Human Centric Lighting will be the next major area of opportunity for the global lighting and building design industries now that energy saving is regarded as ubiquitous, according to lighting technology specialist amBX.
Citing feedback received from visitors to the recent LUX Live show in London, the company says that while there remains considerable opportunities to sell energy saving products, energy efficiency in itself is no longer a strong enough differentiator. Interest in Human Centric Lighting, however, is growing, though more still needs to be done to make the link intrinsic between HCL and smart lighting systems.
Supporting improved employee wellbeing has the potential to improve the bottom line for companies to an extent far in excess of that which can now be achieved by incremental energy savings. But it is less tangible, with opinion divided on the true impact that better lighting makes to this. There is little doubt however that there is room for considerable improvement.
“We had a number of lively discussions during the course of LUX Live on how and when to manage lighting to support or manipulate personal wellbeing factors,” explains David Eves, Chief Technology Officer and co-founder of amBX.
“Within the lighting community there is a strong feeling that this is desirable, but some worry that the concept is not yet well enough understood and particularly that the industry needs to find a way of presenting information about the link between lighting and wellbeing in a more easily understandable way.”
Lorraine Calcott, Principal at lighting consultancy it does Lighting Ltd, believes that the amBX system will allow the lighting industry to finally get the control it needs to bring about salutogenic design that truly promotes health and wellbeing.
“This technology will allow us to create physical environments that support health promotion and not just maintain the status quo. By providing active lighting rather than passive systems we can assist the user by meeting their own personal needs, as preference has a huge role to play too. After all, in daylight we may favour sun or shade, so the same flexibility should be given, where possible, within internal spaces. We are conducting research to explore these effects on employee engagement. The results should further solidify the best approach to applying Human Centric Lighting.”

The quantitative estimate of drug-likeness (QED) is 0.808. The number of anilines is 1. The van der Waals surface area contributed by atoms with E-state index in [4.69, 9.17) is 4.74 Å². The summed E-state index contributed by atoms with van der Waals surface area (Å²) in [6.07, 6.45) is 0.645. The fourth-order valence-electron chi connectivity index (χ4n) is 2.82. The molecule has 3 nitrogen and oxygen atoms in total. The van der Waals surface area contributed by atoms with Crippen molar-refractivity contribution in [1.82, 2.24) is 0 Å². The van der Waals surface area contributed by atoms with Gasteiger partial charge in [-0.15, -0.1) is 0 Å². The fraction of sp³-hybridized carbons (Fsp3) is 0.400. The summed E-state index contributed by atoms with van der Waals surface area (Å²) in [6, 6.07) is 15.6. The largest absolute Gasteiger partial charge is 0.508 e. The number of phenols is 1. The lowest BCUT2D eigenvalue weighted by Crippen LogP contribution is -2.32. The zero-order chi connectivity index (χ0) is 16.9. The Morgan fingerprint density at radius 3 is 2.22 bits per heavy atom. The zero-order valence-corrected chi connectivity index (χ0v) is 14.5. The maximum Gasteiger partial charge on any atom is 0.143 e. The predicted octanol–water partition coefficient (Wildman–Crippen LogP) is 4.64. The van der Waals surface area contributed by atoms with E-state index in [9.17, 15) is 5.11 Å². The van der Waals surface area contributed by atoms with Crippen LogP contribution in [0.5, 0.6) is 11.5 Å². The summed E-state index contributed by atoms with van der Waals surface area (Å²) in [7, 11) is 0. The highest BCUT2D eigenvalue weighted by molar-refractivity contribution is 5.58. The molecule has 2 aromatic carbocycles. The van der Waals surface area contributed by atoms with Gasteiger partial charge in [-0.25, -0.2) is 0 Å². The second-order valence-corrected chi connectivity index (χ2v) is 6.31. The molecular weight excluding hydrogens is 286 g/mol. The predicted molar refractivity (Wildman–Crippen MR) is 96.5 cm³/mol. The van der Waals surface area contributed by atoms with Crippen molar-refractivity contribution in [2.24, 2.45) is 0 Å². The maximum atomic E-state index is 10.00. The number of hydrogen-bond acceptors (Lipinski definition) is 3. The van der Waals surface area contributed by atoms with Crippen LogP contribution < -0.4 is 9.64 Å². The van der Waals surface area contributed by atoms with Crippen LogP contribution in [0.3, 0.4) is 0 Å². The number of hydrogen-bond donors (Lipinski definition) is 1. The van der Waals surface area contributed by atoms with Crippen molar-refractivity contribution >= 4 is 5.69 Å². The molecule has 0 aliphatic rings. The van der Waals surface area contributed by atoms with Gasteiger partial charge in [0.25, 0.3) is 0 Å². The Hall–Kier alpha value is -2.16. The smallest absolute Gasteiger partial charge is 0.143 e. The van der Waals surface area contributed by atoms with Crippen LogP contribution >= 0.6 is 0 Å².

Eves too believes it will become desirable for Human Centric Lighting to be under individual or person-centric control to provide for the optimum needs of each person in a given space. This, he says, requires a radical change in thinking and practice, as lighting is currently provided most often as a blanket solution, not matched or zoned to requirements within open plan working areas.
“There are differences in natural lighting and our behaviour towards it based on our personal background that may well also mean that social, cultural and mobility factors can significantly effect a person’s natural cycles and preferences. Age, possibly gender and individual variance can also be significant factors in how a person responds both emotionally and physiologically to light,” he explains.
“We believe that the industry will need to provide more approachable interfaces to give the individual user a greater degree of control. While more sophisticated automation may allow us to provide Human Centric Lighting that has been optimized to benefit people, the challenge will be to reconcile the technical possibilities with a need for a wider understanding and acceptance of this new kind of lighting.”
With this in mind, Eves adds, sensors that are specifically about monitoring well-being factors will be important, as current approaches to making devices that provide Human Centric Lighting solutions are a little crude and possibly ineffective being focused more towards system monitoring than the effect it has on the individual.
“Many current sensors are there to carry out energy and performance management tasks so are not calibrated or positioned for the requirements of Human Centric Lighting, to achieve this cultural and deployment changes may be needed as well as technical ones.”
It is this likely change that is in part behind amBX’s development of a Wellbeing Dashboard alongside lighting consultancy ‘it does Lighting Ltd’. The Dashboard, a prototype of which was shown at Lux Live, analyses various aspects of how a lit space is performing including, for example, how well lighting follows the natural circadian cycles of occupants; how the intensity of lighting supports the tasks being carried out in a given space, and how natural and effective the lighting is in creating an optimum working environment. The Wellbeing Dashboard enables building managers and employers to monitor lighting performance in a similar way they do now for energy efficiency and space utilisation, through a building management system.